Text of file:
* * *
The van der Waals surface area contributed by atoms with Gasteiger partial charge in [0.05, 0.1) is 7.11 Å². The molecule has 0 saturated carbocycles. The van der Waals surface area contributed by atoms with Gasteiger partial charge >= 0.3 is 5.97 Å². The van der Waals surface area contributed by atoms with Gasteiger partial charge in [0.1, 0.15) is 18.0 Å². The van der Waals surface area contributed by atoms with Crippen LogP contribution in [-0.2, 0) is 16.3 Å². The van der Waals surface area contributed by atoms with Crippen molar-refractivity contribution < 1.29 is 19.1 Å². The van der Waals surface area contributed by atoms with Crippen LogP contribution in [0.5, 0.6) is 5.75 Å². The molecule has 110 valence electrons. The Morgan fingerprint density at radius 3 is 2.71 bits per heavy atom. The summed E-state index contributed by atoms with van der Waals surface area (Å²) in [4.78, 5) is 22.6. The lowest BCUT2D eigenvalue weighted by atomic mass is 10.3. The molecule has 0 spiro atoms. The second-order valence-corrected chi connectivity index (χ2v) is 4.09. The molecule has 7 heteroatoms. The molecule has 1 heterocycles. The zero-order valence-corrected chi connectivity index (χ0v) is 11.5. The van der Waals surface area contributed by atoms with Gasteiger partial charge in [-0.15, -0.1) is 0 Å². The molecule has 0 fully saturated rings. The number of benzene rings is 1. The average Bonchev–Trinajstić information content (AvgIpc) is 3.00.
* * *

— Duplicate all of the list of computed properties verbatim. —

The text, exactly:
The van der Waals surface area contributed by atoms with Gasteiger partial charge in [0.05, 0.1) is 7.11 Å². The molecule has 0 saturated carbocycles. The van der Waals surface area contributed by atoms with Gasteiger partial charge >= 0.3 is 5.97 Å². The van der Waals surface area contributed by atoms with Gasteiger partial charge in [0.1, 0.15) is 18.0 Å². The van der Waals surface area contributed by atoms with Crippen LogP contribution in [-0.2, 0) is 16.3 Å². The van der Waals surface area contributed by atoms with Crippen molar-refractivity contribution < 1.29 is 19.1 Å². The van der Waals surface area contributed by atoms with Crippen LogP contribution in [0.5, 0.6) is 5.75 Å². The molecule has 110 valence electrons. The Morgan fingerprint density at radius 3 is 2.71 bits per heavy atom. The summed E-state index contributed by atoms with van der Waals surface area (Å²) in [4.78, 5) is 22.6. The lowest BCUT2D eigenvalue weighted by atomic mass is 10.3. The molecule has 0 spiro atoms. The second-order valence-corrected chi connectivity index (χ2v) is 4.09. The molecule has 7 heteroatoms. The molecule has 1 heterocycles. The zero-order valence-corrected chi connectivity index (χ0v) is 11.5. The van der Waals surface area contributed by atoms with Gasteiger partial charge in [-0.15, -0.1) is 0 Å². The molecule has 0 fully saturated rings. The number of benzene rings is 1. The average Bonchev–Trinajstić information content (AvgIpc) is 3.00.